The 1897 building that accommodates Arzak is as much a family home as it is home to the eighth-best restaurant in the world. If you’re lucky enough to visit when joint head chefs Juan Mari, 72, and his 45-year-old daughter Elena are in residence, then you’ll witness the dynamics of the Arzak dynasty first-hand. Serving cutting-edge Basque cuisine, highlights of the tasting menu include a starter of chorizo and tonic served in a Schweppes can, and lobster presented on a Samsung tablet with rolling waves on the screen. To finish, chocolates cut in the shapes of keys, nuts and bolts from ‘Ferreteria Arzak’ (Arzak’s workshop) offer a reassuring sign that Spain’s most celebrated restaurant is not taking itself too seriously.

MARTÍN BERASATEGUI Calle de Loidi, 4, 20160 Lasarte-Oria, Gipuzkoa

Minimalist décor in muted colours and a notable absence of background music leave the food to do the talking here. Though the tone of this hillside restaurant might be somewhat serious, chef Berasategui’s approach is exuberant, playful and imaginative. Infusing traditional Basque cuisine with exotic flavours, he creates unique dishes such as an oyster starter with cucumber, kefir and coconut. Courses come presented with an artist’s attention to detail – the vegetable heart salad looks more like a Jackson Pollock painting than a plate of lettuce and seafood. The gin and tonic dessert made with gin-infused jelly and cucumber is just as good as it sounds.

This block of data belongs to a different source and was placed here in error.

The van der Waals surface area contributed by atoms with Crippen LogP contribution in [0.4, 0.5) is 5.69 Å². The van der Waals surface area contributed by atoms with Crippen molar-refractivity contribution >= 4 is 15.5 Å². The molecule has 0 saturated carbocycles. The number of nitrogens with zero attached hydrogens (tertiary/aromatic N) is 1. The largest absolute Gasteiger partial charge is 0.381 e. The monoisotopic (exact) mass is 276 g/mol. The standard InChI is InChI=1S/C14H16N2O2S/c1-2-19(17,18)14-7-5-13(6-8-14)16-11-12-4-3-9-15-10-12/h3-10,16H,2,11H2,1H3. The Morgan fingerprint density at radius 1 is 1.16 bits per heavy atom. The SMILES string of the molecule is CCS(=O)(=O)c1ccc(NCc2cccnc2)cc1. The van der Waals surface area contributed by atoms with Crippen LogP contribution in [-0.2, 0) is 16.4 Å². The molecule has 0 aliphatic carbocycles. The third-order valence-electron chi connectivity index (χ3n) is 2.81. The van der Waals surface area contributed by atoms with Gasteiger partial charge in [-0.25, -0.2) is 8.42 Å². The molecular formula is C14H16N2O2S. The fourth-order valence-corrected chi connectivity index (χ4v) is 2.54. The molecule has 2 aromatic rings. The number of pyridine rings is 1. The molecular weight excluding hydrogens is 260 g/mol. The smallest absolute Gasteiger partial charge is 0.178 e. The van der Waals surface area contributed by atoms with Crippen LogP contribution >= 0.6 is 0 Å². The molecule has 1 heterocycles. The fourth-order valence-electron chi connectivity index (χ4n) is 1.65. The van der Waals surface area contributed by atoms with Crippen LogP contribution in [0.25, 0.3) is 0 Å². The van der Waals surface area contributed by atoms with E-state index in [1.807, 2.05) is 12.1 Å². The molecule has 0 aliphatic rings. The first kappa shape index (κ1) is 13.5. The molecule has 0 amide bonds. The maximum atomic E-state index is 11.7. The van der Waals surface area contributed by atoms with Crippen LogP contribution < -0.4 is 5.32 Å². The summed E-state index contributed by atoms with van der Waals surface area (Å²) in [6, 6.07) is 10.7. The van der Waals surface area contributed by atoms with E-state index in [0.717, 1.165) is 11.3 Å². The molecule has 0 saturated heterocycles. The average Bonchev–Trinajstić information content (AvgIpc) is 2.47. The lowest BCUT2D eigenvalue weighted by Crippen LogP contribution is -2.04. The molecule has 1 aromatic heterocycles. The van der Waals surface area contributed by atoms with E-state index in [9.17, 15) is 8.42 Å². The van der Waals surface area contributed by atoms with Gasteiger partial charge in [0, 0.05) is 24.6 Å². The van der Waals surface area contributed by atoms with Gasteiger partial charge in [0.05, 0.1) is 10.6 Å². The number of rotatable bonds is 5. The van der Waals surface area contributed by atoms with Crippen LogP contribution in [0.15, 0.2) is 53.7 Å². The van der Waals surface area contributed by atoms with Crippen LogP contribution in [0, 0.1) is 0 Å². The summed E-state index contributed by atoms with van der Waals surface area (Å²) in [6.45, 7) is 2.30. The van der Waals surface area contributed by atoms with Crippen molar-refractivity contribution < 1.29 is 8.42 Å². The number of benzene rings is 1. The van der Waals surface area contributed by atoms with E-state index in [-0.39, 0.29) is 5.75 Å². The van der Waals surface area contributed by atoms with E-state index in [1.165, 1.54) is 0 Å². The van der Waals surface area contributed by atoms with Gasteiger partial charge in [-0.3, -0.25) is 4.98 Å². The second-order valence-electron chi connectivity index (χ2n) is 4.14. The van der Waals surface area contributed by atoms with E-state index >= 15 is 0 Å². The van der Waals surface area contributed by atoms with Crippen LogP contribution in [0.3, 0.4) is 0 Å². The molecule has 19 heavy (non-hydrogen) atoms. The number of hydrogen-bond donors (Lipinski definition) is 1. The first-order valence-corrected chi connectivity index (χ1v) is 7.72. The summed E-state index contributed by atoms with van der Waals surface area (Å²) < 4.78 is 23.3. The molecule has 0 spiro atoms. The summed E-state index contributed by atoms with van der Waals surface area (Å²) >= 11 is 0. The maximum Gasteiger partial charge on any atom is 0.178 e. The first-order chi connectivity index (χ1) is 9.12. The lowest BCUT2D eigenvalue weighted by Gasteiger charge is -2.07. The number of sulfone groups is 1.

MUGARITZ Aldura Aldea, 20, 20100 Errenteria, Guipúzcoa

It’s hard to outwit your competition when your opponents include San Sebastián’s dining elite, but Andoni Luis Aduriz uses a mischievous form of humour to impress his guests at Mugaritz. Set in a verdant valley that is perpetually filled with the fragrance of smouldering wood, the restaurant is as famous for playing with its diners as it is for the quality of the food served. To start the meal, waiters leave a pile of rocks on the table, saying only ‘eat it’ before walking away (they were potatoes so luckily no teeth were broken.) Later, guests are asked to grind up sesame seeds with a mortar and pestle for a soup, making the dining room vibrate with the humming of stone brushing stone. Each course is a spirited feast for all the senses.

NI NEU De Zurriola Hiribidea, 1, 20002 Donostia, Gipuzkoa

Located inside the Kursaal congress centre, this restaurant’s sleek, monochrome interior and open-plan kitchen make it a popular choice for working lunches and casual dates. Ni Neu means ‘myself’ in Basque and the emphasis here is accordingly placed on the creative presentation of homegrown seasonal produce. To start, lettuce infused with garlic oil accompanied by walnuts, bourbon and idiazabal cheese is a dish that is intense both in flavour and in texture. The pork with hazelnut sauce and spinach is equally delicious, while the French toast with lemon ice cream is out of this world. Take your cofee out on the terrace for dramatic views over the Cantabrian Sea.

Bodegón Alejandro

BODEGÓN ALEJANDRO Calle de Fermín Calbetón, 4, 20003 Donostia-San Sebastián, Guipúzcoa